In the court decision regarding the Gardendale school system, the judge, Madeline Hughes Haikala, found that the motivation for the secession of Gardendale was undoubtedly based in a desire to control the racial demographics of the city’s schools. Despite this, Gardendale was not exactly denied their request. For the 2017-2018 school year, the city of Gardendale is operating Gardendale Elementary School and Snow Rogers Elementary independently from Jefferson County. If the city is able to run the schools for three years “in good faith,” then they have a chance at a full secession from the district. They were given three requirements. First, they are obligated to appoint a black board member to the school-board. Second, they must work with the plaintiffs of the decision and the Justice Department to create a desegregation plan for the new district. Lastly, they must either give up Gardendale High School, which was paid for by the residents of Jefferson County, or repay the $33 million that the county spent building the school. If Gardendale can show “sufficient” evidence of integration, then they will be released from the court order.
The release from this court order would be much more significant than one might think. Let us consider Central High School in Tuscaloosa, whose city school system was released from its desegregation order in 2000. By the 1980s, Central had developed into a very well-integrated school. However, after the desegregation order ended, and a new school was built in the mostly white and affluent part of the county, 99% of the Central High School students were black. Combined with the United States’ long history of systematic racism and economic disparities, this also led to the school having higher rates of poverty and less access to important academic resources. This shows that even a “sufficiently” integrated school has the potential to re-segregate without a desegregation order.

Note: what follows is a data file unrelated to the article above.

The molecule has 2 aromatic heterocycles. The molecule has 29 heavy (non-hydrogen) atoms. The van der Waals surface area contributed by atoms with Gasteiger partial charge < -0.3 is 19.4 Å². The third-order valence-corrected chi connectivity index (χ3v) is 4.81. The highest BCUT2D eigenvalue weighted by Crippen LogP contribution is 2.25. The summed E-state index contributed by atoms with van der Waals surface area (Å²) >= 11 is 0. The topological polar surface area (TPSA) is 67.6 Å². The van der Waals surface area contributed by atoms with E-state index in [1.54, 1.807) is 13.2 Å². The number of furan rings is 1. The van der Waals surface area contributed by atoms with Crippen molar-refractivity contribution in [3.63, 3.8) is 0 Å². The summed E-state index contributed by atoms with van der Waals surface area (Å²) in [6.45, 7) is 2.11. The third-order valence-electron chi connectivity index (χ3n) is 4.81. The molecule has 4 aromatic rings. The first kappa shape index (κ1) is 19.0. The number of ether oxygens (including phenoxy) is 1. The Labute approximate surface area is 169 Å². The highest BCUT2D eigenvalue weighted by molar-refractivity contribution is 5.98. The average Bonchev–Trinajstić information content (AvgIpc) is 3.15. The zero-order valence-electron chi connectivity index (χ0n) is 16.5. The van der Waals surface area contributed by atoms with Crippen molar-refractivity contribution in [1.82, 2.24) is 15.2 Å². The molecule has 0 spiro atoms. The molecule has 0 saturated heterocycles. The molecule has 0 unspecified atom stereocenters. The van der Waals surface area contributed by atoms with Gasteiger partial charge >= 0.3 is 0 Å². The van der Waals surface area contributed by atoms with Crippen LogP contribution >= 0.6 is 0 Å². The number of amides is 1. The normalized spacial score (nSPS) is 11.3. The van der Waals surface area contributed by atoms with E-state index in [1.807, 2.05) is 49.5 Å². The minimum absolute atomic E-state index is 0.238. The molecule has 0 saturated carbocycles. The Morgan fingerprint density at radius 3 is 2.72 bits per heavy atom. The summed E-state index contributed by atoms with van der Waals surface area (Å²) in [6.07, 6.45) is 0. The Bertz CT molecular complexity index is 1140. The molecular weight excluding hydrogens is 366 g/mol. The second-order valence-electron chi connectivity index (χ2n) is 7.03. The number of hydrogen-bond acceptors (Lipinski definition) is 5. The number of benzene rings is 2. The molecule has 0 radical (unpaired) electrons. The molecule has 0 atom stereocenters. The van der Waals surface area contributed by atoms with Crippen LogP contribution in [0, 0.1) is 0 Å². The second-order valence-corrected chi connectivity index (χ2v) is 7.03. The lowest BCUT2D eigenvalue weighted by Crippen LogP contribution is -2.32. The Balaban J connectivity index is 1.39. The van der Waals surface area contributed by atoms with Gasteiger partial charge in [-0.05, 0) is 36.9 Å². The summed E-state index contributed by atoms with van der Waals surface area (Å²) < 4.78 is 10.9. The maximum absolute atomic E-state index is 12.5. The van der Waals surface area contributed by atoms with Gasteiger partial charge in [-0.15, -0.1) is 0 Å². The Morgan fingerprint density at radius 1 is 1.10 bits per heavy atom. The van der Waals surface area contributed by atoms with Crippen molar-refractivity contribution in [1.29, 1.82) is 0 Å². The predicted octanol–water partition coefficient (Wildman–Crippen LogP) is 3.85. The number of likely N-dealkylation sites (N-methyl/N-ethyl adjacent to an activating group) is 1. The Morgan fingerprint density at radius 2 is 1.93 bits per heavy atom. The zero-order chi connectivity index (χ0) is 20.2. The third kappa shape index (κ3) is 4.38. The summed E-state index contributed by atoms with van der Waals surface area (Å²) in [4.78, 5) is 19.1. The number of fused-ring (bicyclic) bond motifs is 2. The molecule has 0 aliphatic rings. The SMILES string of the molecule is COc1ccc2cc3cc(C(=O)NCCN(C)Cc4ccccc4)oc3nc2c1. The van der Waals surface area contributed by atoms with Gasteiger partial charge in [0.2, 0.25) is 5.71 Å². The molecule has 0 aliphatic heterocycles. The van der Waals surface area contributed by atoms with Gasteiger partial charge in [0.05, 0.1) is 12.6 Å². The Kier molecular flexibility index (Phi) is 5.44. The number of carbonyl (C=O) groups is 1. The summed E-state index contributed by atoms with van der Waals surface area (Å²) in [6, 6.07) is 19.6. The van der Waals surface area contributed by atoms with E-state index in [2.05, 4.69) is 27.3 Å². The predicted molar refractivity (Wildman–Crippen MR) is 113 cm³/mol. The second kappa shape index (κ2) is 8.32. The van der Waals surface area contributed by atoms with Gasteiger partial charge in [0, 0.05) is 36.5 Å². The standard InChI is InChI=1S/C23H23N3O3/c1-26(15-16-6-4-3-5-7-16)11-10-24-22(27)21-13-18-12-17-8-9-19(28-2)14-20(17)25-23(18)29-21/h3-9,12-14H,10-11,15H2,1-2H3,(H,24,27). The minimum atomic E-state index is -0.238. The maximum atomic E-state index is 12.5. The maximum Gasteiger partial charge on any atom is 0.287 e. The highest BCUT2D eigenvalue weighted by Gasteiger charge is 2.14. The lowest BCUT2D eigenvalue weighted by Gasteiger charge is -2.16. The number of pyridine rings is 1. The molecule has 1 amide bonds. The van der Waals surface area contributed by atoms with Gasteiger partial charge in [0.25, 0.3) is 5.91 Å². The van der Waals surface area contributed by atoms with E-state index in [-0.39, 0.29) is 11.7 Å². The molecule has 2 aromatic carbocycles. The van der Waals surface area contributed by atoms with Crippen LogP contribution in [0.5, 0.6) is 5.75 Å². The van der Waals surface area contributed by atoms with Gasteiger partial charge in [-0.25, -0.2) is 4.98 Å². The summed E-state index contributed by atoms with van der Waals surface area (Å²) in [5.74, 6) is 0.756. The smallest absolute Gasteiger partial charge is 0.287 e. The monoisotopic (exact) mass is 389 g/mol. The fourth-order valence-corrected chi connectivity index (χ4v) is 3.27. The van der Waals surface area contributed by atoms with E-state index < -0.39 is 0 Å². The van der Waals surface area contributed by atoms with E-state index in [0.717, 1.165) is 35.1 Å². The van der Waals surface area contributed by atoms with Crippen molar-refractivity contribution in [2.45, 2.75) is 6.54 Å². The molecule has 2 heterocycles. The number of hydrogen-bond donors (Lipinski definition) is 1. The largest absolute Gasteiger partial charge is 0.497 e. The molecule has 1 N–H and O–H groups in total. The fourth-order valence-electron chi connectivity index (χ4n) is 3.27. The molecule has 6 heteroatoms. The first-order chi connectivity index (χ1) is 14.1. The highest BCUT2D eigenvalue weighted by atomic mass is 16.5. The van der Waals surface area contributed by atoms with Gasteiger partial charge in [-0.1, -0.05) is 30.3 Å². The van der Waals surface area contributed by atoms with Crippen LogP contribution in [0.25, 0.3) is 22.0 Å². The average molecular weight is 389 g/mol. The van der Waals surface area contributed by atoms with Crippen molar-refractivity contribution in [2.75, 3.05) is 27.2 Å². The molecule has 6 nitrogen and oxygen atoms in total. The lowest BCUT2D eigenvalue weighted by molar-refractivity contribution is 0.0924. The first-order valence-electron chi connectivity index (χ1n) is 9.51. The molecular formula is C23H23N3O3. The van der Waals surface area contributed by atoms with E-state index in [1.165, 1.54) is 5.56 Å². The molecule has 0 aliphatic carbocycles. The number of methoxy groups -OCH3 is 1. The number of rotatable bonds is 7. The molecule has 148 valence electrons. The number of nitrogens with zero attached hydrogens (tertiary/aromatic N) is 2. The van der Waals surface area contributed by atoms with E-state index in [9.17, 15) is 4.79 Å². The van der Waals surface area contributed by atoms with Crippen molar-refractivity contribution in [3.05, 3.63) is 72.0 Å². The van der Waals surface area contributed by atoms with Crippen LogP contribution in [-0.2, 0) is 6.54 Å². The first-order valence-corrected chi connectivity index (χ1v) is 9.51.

Clearly, the inequalities re-segregation creates between black and white students are unjust and need to be addressed, but it is important to realize that re-segregation is wrong regardless of whether or not it has negative impacts on black students. Even in the case of Brown v. Board of Education, the Brown family was not pursuing the issue because of a dissatisfaction with the quality of education at the all black school their daughter attended, but because black and white children should not be separated simply because of race.
When it comes to specific cases, such as in Gardendale, it can be easy to be misled by what seem to reasonable claims, such as the improving of education, that do not actually have any solid support. We have to pay attention to the larger scale impacts of situations like the one in Gardendale. If we do not pay full attention to the things that are happening, we can overlook serious effects of seemingly small situations. Tuscaloosa and Gardendale are just two of many places in Alabama where systematic racism is still very much a living issue. We cannot allow ourselves to be complacent or to think that racism is over. The fact of the matter is that slavery occurred over hundreds of years, and legal racial segregation continued long after that. It would be foolish to believe that everything would be perfect only 63 years after the Brown v Board decision and 53 years after the Civil Rights Act of 1964. Change takes time and diligence. This makes it absolutely necessary that we be fully aware of what is going on in our own backyard.